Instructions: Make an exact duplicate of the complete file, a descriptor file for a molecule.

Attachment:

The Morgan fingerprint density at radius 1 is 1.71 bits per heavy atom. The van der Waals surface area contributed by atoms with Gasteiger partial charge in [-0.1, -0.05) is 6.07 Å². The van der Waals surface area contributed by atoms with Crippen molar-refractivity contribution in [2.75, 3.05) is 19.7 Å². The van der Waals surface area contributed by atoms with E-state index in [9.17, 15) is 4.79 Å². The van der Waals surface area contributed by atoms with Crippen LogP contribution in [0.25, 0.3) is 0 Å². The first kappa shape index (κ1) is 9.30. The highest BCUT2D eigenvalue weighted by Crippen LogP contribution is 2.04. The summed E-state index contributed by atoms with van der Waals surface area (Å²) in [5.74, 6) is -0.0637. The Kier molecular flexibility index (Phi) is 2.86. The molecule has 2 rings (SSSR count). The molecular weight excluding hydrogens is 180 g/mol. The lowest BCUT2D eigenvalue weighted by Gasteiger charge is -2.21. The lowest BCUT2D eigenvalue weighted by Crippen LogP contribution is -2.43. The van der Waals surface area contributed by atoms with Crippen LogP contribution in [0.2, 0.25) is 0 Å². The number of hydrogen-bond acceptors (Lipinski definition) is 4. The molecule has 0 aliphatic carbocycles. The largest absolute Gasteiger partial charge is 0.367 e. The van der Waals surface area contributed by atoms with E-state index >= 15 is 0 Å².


The Morgan fingerprint density at radius 1 is 1.71 bits per heavy atom. The van der Waals surface area contributed by atoms with Gasteiger partial charge in [-0.1, -0.05) is 6.07 Å². The van der Waals surface area contributed by atoms with Crippen molar-refractivity contribution in [2.75, 3.05) is 19.7 Å². The van der Waals surface area contributed by atoms with E-state index in [9.17, 15) is 4.79 Å². The van der Waals surface area contributed by atoms with Crippen LogP contribution in [0.25, 0.3) is 0 Å². The first kappa shape index (κ1) is 9.30. The highest BCUT2D eigenvalue weighted by Crippen LogP contribution is 2.04. The summed E-state index contributed by atoms with van der Waals surface area (Å²) in [5.74, 6) is -0.0637. The Kier molecular flexibility index (Phi) is 2.86. The molecule has 2 rings (SSSR count). The molecular weight excluding hydrogens is 180 g/mol. The lowest BCUT2D eigenvalue weighted by Gasteiger charge is -2.21. The lowest BCUT2D eigenvalue weighted by Crippen LogP contribution is -2.43. The van der Waals surface area contributed by atoms with Crippen LogP contribution in [0.2, 0.25) is 0 Å². The number of hydrogen-bond acceptors (Lipinski definition) is 4. The molecule has 0 aliphatic carbocycles. The largest absolute Gasteiger partial charge is 0.367 e. The van der Waals surface area contributed by atoms with E-state index >= 15 is 0 Å².